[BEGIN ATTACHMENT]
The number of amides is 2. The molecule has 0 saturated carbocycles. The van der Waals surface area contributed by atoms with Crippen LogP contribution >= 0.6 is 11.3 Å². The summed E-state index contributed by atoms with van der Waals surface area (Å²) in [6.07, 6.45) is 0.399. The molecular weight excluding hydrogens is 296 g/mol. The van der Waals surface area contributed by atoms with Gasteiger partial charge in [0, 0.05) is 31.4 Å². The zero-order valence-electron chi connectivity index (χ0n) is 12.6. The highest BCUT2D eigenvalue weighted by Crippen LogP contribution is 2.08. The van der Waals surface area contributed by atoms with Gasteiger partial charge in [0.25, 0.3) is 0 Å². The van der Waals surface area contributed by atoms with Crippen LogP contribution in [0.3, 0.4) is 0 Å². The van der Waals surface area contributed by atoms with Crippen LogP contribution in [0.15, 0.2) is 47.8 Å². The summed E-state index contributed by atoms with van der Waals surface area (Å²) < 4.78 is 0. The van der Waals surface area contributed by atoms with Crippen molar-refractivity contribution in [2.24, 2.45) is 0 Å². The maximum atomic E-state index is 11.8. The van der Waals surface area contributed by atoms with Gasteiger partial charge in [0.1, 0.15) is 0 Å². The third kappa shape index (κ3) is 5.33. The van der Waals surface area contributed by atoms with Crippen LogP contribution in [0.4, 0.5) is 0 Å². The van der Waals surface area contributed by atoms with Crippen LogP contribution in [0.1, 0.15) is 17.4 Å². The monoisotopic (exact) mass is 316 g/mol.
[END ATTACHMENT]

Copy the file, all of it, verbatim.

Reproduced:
The number of amides is 2. The molecule has 0 saturated carbocycles. The van der Waals surface area contributed by atoms with Crippen LogP contribution >= 0.6 is 11.3 Å². The summed E-state index contributed by atoms with van der Waals surface area (Å²) in [6.07, 6.45) is 0.399. The molecular weight excluding hydrogens is 296 g/mol. The van der Waals surface area contributed by atoms with Gasteiger partial charge in [0, 0.05) is 31.4 Å². The zero-order valence-electron chi connectivity index (χ0n) is 12.6. The highest BCUT2D eigenvalue weighted by Crippen LogP contribution is 2.08. The van der Waals surface area contributed by atoms with Gasteiger partial charge in [0.25, 0.3) is 0 Å². The van der Waals surface area contributed by atoms with Crippen LogP contribution in [0.3, 0.4) is 0 Å². The van der Waals surface area contributed by atoms with Crippen LogP contribution in [0.15, 0.2) is 47.8 Å². The summed E-state index contributed by atoms with van der Waals surface area (Å²) < 4.78 is 0. The van der Waals surface area contributed by atoms with Crippen molar-refractivity contribution in [2.24, 2.45) is 0 Å². The maximum atomic E-state index is 11.8. The van der Waals surface area contributed by atoms with Gasteiger partial charge in [0.1, 0.15) is 0 Å². The third kappa shape index (κ3) is 5.33. The van der Waals surface area contributed by atoms with Crippen LogP contribution in [0.4, 0.5) is 0 Å². The van der Waals surface area contributed by atoms with Crippen LogP contribution in [0.1, 0.15) is 17.4 Å². The monoisotopic (exact) mass is 316 g/mol.